Ask ESPN First Take's Skip Bayless about Tim Tebow and you'll hear "all he does is win."
After the Denver Broncos' matchup with New England, we know that Tebow can, in fact, lose.
But what happens if Tebow continues to lose games?
It's evident right off the bat that the ridiculously overdone Tebow coverage took a hit when he lost the first game since Denver's installation of the Tebow-option offense. But it wasn't a very big hit.
Instead of hearing about Tebow every three minutes, now we only have to hear about him every seven or eight.
If Tebow loses to the Buffalo Bills on Christmas Eve, and, dare I say, to the Chiefs and ex-Bronco Kyle Orton the following weekend, what will people think of him?
Tebow's entire media-driven persona has been influenced by his ability to play when it matters most and win games in clutch fashion. With the season on the line, and the AFC West title within Denver's grasp, Tebow cannot slip up.
Let's jump ahead two weeks and assume that Denver has lost its last two games. Does Tebow disappear from the media?
I'm reluctant to say so.
Even if Tebow is sitting on his couch in January, I'm sure we'll hear plenty about him.
What's clear about Tebow is that he garners attention from every man, woman and child that follows the NFL. Whether they want to hear about him or not. Tebow could manage to take two losses in the final two games and still have a place on every channel's bottom line.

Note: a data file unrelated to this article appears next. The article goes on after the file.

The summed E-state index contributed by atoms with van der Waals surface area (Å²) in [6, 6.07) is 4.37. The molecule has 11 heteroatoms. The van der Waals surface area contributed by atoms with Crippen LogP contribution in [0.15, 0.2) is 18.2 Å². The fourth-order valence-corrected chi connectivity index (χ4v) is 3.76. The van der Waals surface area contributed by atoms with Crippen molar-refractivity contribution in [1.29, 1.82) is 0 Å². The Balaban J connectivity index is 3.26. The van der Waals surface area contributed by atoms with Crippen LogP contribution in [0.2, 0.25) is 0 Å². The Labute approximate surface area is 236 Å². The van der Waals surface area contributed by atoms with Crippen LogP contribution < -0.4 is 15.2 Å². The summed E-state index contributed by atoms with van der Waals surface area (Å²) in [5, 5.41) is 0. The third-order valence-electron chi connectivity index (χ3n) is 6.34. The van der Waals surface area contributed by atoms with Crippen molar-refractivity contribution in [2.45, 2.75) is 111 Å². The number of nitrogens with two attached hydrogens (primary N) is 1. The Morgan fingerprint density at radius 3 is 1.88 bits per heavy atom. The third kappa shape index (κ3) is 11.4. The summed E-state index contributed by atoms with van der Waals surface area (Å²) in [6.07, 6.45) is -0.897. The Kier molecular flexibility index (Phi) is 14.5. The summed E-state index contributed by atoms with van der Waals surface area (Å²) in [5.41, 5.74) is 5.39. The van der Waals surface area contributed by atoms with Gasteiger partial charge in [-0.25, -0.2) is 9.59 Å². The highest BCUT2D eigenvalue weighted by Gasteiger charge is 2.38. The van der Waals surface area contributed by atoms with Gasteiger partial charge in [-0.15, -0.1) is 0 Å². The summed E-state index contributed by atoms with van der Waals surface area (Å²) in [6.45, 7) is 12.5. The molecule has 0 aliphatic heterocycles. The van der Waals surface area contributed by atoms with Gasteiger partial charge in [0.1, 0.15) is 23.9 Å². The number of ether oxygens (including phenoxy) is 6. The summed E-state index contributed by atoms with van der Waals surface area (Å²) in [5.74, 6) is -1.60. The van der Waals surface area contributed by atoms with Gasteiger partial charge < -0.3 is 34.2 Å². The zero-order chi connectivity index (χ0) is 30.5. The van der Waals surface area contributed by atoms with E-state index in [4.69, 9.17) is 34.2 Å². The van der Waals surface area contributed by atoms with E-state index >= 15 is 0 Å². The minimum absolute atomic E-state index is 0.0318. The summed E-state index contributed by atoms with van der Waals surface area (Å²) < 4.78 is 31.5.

The thing is, without a doubt, Tebow draws coverage regardless of his wins or losses.
I can say this with full confidence after watching day after day of Tebow highlights during Broncos training camp this last summer: Tebow will go down as one of the worse practice players the people of Denver have ever seen.
Or will he?
It's impossible to know for sure. Whether he threw three interceptions on no-contact drills, or ran for 20 minutes to gain 10 yards, Tebow was still the focal point of the local media every night.
When is Tebow going to start? Can Tebow really play in the NFL?
These were the questions that plagued the nightly newscast in Denver for weeks on end.
Even if Tebow turns out to be a loser in 2011 and finishes with an 8-8 team record, we'll still have more questions to ask.
Can Tebow turn it around in 2012? Will Tebow win the AFC West next year?
All the while, the fans and media alike forget that there are 52 other men on the roster who deserve at least a little attention.
After all, the name of the team is the Denver Broncos—not the Denver Tebows, as many believe.
So what will people think of Tebow if the Broncos keep losing? It won't be much different from what they think of him now.
Tim Tebow is a winner. He wins games. He wins people's hearts. And he's even winning over his most talked-about perceived detractor, John Elway.
I, for one, don't see Tebow losing any more in 2011. Nor will I bet against him to win if/when he shows up to play in January, or even February.
This guy can play, and it's too early to count him out in his career with Denver.
As annoying as he can sometimes be, here's to Tebow controlling our televisions well into the New Year.